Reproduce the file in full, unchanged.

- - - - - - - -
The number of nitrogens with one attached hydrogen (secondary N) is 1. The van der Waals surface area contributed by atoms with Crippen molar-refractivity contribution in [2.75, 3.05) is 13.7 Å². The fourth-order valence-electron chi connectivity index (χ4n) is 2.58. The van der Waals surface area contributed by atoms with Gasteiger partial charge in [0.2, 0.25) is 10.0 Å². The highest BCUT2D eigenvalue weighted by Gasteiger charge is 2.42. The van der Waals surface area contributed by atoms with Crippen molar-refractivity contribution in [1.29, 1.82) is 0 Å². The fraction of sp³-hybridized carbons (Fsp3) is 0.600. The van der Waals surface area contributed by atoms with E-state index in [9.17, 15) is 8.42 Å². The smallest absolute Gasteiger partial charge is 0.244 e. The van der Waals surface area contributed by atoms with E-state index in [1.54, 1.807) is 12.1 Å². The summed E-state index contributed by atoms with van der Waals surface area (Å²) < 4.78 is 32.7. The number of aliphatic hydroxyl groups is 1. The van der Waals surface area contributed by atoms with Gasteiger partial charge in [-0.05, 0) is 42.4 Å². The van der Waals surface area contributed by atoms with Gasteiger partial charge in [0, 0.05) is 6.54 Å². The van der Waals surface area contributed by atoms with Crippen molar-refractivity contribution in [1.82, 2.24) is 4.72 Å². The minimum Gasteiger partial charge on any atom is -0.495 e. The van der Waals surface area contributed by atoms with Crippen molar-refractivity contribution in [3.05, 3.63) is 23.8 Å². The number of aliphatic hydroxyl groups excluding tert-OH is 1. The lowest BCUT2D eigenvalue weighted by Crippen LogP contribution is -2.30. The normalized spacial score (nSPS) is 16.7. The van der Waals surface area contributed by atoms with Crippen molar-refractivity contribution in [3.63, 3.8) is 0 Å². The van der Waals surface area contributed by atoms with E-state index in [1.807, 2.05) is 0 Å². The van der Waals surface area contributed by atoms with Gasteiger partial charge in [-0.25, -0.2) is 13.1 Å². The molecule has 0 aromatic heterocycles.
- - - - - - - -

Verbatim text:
The number of nitrogens with one attached hydrogen (secondary N) is 1. The van der Waals surface area contributed by atoms with Crippen molar-refractivity contribution in [2.75, 3.05) is 13.7 Å². The fourth-order valence-electron chi connectivity index (χ4n) is 2.58. The van der Waals surface area contributed by atoms with Gasteiger partial charge in [0.2, 0.25) is 10.0 Å². The highest BCUT2D eigenvalue weighted by Gasteiger charge is 2.42. The van der Waals surface area contributed by atoms with Crippen molar-refractivity contribution in [1.29, 1.82) is 0 Å². The fraction of sp³-hybridized carbons (Fsp3) is 0.600. The van der Waals surface area contributed by atoms with E-state index in [9.17, 15) is 8.42 Å². The smallest absolute Gasteiger partial charge is 0.244 e. The van der Waals surface area contributed by atoms with E-state index in [1.54, 1.807) is 12.1 Å². The summed E-state index contributed by atoms with van der Waals surface area (Å²) < 4.78 is 32.7. The number of aliphatic hydroxyl groups is 1. The van der Waals surface area contributed by atoms with Gasteiger partial charge in [-0.05, 0) is 42.4 Å². The van der Waals surface area contributed by atoms with Gasteiger partial charge in [0, 0.05) is 6.54 Å². The van der Waals surface area contributed by atoms with Crippen molar-refractivity contribution in [1.82, 2.24) is 4.72 Å². The minimum Gasteiger partial charge on any atom is -0.495 e. The van der Waals surface area contributed by atoms with Crippen molar-refractivity contribution in [3.05, 3.63) is 23.8 Å². The number of aliphatic hydroxyl groups excluding tert-OH is 1. The lowest BCUT2D eigenvalue weighted by Crippen LogP contribution is -2.30. The normalized spacial score (nSPS) is 16.7. The van der Waals surface area contributed by atoms with Crippen molar-refractivity contribution in [3.63, 3.8) is 0 Å². The van der Waals surface area contributed by atoms with E-state index in [1.807, 2.05) is 0 Å². The van der Waals surface area contributed by atoms with Gasteiger partial charge in [-0.25, -0.2) is 13.1 Å². The molecule has 0 aromatic heterocycles.